Further illustrating the point somewhat, his Honour later said with respect to the central allegation in Briginshaw:
Upon an issue of adultery in a matrimonial cause the importance and gravity of the question make it impossible to be reasonably satisfied of the truth of the allegation without the exercise of caution and unless the proofs survive a careful scrutiny and appear precise and not loose and inexact. Further, circumstantial evidence cannot satisfy a sound judgment of a state of facts if it is susceptible of some other not improbable explanation. But if the proofs adduced, when subjected to these tests, satisfy the tribunal of fact that the adultery alleged was committed, it should so find.
Some points to be taken from all that:
- There is no third standard between the criminal standard and the civil standard (at least at common law).
- The civil standard of proof requires the tribunal of fact to be actually persuaded to its reasonable satisfaction.
- Reasonable satisfaction can be reached only if the evidence in support of the allegation is sufficiently cogent and commensurate with the seriousness, inherent unlikelihood, consequences etc of the allegation.
Briginshaw is still good law and is routinely referred to in the cases. Section 140 of the Evidence Act 2008 (Victoria’s iteration of the uniform evidence legislation) also reflects Dixon J’s dicta:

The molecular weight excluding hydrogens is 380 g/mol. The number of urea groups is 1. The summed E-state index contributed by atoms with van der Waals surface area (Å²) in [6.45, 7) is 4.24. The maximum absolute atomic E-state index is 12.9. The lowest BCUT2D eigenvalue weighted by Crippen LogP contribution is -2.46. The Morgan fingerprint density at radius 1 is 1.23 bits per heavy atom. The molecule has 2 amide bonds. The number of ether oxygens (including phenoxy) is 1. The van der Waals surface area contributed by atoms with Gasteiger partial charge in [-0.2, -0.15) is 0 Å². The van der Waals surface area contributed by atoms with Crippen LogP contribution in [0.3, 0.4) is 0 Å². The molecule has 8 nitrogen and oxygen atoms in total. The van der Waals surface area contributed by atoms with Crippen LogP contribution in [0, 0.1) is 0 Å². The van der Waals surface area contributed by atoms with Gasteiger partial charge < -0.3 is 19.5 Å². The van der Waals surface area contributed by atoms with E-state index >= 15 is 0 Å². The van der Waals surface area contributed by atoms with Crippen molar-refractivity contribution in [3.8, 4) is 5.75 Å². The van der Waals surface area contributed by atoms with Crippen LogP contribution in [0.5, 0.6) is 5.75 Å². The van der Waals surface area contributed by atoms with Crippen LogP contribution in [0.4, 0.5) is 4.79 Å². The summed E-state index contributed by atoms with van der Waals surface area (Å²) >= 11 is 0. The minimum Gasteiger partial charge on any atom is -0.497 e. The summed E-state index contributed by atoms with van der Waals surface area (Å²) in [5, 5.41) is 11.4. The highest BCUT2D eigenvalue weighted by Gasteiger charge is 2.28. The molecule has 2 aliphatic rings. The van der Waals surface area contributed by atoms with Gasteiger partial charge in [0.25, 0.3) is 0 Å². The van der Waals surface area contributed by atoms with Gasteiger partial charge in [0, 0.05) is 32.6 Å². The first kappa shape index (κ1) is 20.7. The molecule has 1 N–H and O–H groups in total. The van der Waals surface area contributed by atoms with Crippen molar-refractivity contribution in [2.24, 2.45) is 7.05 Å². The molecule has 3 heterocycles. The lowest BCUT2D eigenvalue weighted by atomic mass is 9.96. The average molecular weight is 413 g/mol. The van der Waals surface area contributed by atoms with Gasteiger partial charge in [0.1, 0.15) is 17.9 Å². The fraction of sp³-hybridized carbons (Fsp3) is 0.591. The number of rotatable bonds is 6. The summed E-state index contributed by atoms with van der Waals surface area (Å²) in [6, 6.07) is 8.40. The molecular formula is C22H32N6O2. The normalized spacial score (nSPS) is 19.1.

(1) In a civil proceeding, the court must find the case of a party proved if it is satisfied that the case has been proved on the balance of probabilities.
(2) Without limiting the matters that the court may take into account in deciding whether it is so satisfied, it is to take into account—
(a) the nature of the cause of action or defence; and
(b) the nature of the subject-matter of the proceeding; and
(c) the gravity of the matters alleged.
Interestingly, in the Court of Arbitration for Sport’s decision in the matter of the 34 Essendon players, the panel said ():
The burden of proving such use by an athlete of a prohibited substances lies upon WADA. The standard of proof is comfortable satisfaction, a term of art, in so far as deployed in sports law derived from the decision of a CAS ad hoc panel at the Atlanta Games in 1996, at a time when the [World Anti-Doping Code] did not exist, and is being regularly applied by CAS panels since then ….. Article 3.1 of the 2009 [World Anti-Doping Code] (and Clause 15.1 of the 2010 AFL Anti-Doping Code) provides: “This standard of proof in all cases is greater than a mere balance of probability but less than proof beyond a reasonable doubt.”
This seems to be a reconceptualization of the same issue articulated by Dixon J all those years ago in Briginshaw, but as a third standard.
So, whether you are before VCAT with an allegation of professional misconduct or in the County Court with a debt claim, the civil standard is the same. What will differ, however, is the cogency of the evidence required to persuade the tribunal of fact that it is more probable than not that the fact alleged is true.